The Minister of Fisheries and Oceans is from Nova Scotia. When he was appointed as minister he said that as his legacy he would like to leave the department in better shape than when he found it. It is very admirable of him to say that. However, his legacy will not be a very good one if more fish stocks go down or become extinct or are no longer available for commercial processing. His legacy will not be very good if more people leave the east coast to look for work because their traditional fishing industry has been downgraded. His legacy not be good if he goes to Europe and asks them please not to rape our ocean stocks any more, please be nice to our fish stocks. It is time to stop asking and to start doing.

The minister should put his foot down and tell the Department of Foreign Affairs and the Prime Minister that we need to take this issue very seriously. The Prime Minister had a discussion with regard to softwood lumber. I am asking that he take this issue extremely seriously and not to slough it off as a problem that fish swim, as the previous prime minister has done. He should take a leadership role and stand up for that great province of Newfoundland and Labrador to protect the Grand Banks and institute custodial management of it.

At those meetings in September he should tell the NAFO countries that this is how it is going to be, either to clean up their act or we are going to clean it up for them. That should be the bottom line. On October 1 if the NAFO countries do not agree, so what? Take over custodial management and let the chips fall where they may. That would be responsibility. For a minister to say we should not do that or maybe it is not the right way to do it, I say so what?

How many more people have to leave the great province of Newfoundland and Labrador to look for work? He is the Minister of Fisheries and Oceans for Canada, not for Lithuania, Russia or the Faroe Islands. He should stand up for Canadians and protect the fish stocks. If he does that, he will have our full support.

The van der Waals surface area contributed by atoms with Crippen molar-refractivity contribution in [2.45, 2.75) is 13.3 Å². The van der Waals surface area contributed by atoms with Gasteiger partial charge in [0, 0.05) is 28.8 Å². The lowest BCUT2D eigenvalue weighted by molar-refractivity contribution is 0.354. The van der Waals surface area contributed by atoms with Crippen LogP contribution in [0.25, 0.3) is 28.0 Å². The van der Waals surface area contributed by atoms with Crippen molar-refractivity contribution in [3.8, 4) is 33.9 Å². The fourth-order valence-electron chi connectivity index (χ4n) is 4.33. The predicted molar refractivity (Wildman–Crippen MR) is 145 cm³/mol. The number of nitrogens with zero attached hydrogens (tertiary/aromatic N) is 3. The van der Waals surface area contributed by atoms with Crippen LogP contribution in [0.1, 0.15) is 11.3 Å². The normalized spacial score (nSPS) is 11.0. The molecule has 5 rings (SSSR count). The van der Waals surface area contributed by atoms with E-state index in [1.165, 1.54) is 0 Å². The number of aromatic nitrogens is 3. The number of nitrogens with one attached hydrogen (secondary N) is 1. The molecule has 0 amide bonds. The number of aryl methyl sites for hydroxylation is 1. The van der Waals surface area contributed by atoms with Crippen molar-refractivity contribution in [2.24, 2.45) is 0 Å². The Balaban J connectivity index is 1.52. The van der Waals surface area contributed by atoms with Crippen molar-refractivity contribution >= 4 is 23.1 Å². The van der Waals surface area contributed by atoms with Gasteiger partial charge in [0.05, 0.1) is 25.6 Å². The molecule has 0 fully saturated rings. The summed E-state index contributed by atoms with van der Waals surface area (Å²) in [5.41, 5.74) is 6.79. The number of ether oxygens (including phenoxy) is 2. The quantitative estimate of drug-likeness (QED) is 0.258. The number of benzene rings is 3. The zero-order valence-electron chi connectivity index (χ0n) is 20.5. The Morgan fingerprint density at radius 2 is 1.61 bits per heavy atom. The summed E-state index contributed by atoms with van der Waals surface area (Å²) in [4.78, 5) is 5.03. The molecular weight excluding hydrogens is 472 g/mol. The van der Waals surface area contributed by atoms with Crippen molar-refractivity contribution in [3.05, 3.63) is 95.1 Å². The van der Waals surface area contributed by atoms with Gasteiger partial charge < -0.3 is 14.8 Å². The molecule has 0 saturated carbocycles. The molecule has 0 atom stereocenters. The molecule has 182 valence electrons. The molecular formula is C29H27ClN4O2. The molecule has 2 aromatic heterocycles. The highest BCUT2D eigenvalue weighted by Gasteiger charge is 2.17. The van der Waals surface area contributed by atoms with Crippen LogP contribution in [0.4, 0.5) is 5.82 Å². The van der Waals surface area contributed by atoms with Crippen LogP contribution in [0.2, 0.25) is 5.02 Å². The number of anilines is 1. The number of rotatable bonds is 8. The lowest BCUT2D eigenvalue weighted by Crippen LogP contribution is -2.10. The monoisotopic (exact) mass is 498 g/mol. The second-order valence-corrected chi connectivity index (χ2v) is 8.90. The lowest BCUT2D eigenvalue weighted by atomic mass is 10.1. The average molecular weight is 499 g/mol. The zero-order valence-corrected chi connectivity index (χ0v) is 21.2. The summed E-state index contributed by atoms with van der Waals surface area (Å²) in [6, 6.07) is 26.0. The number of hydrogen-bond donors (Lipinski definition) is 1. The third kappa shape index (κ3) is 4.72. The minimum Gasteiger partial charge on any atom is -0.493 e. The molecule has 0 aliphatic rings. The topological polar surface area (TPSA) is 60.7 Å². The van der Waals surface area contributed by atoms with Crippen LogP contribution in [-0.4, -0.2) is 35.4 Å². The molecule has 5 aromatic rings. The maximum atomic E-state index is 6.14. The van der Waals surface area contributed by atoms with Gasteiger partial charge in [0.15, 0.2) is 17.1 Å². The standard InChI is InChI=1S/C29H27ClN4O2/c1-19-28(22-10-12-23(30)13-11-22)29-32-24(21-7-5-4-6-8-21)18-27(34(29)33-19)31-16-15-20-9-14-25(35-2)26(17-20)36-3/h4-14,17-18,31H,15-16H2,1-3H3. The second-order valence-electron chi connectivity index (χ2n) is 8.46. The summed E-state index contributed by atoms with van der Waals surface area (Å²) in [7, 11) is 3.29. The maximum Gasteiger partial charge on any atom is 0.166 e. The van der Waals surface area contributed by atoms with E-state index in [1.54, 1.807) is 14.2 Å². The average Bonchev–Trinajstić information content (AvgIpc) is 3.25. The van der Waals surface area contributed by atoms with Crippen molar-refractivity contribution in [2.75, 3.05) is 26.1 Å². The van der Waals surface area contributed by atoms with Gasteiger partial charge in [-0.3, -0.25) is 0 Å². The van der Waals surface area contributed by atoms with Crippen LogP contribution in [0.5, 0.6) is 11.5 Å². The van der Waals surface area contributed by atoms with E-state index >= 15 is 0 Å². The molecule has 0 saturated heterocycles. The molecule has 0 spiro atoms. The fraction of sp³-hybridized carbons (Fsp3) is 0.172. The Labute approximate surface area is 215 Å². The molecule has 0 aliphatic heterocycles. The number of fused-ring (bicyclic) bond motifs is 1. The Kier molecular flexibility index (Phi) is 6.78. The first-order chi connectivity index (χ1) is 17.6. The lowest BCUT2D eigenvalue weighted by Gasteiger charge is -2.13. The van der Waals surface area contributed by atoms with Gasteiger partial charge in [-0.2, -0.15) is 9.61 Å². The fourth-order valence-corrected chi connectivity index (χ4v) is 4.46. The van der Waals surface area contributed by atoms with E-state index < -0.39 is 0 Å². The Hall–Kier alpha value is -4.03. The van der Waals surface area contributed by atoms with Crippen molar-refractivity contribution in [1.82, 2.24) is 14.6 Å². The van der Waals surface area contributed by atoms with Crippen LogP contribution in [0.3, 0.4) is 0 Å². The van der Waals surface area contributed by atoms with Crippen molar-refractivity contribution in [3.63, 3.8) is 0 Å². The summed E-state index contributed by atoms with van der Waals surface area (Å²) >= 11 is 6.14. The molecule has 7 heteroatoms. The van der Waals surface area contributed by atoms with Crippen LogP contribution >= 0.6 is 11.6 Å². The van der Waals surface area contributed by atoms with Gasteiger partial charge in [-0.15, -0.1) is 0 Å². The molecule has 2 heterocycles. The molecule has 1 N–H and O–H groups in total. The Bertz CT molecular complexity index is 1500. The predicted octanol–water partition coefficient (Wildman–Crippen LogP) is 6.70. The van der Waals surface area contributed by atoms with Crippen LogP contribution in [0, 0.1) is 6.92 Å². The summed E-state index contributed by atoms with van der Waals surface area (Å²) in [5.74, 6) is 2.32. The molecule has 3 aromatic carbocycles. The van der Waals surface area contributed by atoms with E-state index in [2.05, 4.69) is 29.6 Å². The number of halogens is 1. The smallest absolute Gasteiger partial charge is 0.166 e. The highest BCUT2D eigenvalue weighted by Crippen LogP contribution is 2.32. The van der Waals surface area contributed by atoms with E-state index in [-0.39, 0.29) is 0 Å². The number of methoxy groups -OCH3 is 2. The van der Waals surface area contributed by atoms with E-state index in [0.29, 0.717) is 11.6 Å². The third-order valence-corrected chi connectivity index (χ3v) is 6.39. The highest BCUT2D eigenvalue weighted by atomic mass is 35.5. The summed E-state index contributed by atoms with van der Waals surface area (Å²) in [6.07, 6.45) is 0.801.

He announced in the House that the ports will be closed to Faroe Islands fishing vessels. I agree and support that. Unfortunately some stevedore jobs will be lost because of that. That is fine. We can accept that. This is what we heard in Newfoundland and Labrador. We will support that decision. It is a reactionary decision. However, what is he going to do in October? I would like to ask the minister what the government will do on October 1.

I suspect that the NAFO countries will carry on with business as usual and we will stand back and say that we will have to have another meeting and discuss it further.

The fish stocks cannot wait. It is our constitutional obligation to protect the fish stocks for future generations. I encourage the Minister of Fisheries and Oceans, the Prime Minister and all parliamentarians to support stronger action when it comes to protecting the Grand Banks.

FisheriesEmergency Debate

8 p.m.


Wayne Easter Liberal Malpeque, PE

Mr. Speaker, I will be sharing my time with the member for Burin--St. George's.

I am pleased to take part in this important debate proposed by the member for St. John's West. The member for Gander--Grand Falls has talked about this issue for as long as I have known him and I have been in the House eight years now. Other members from Newfoundland and Labrador have spoken about this issue consistently, including the member for Burin--St. George's and the member for Labrador. They have expressed to the House the concerns of Newfoundlanders and Labradorians about the serious issue of overfishing off the Grand Banks.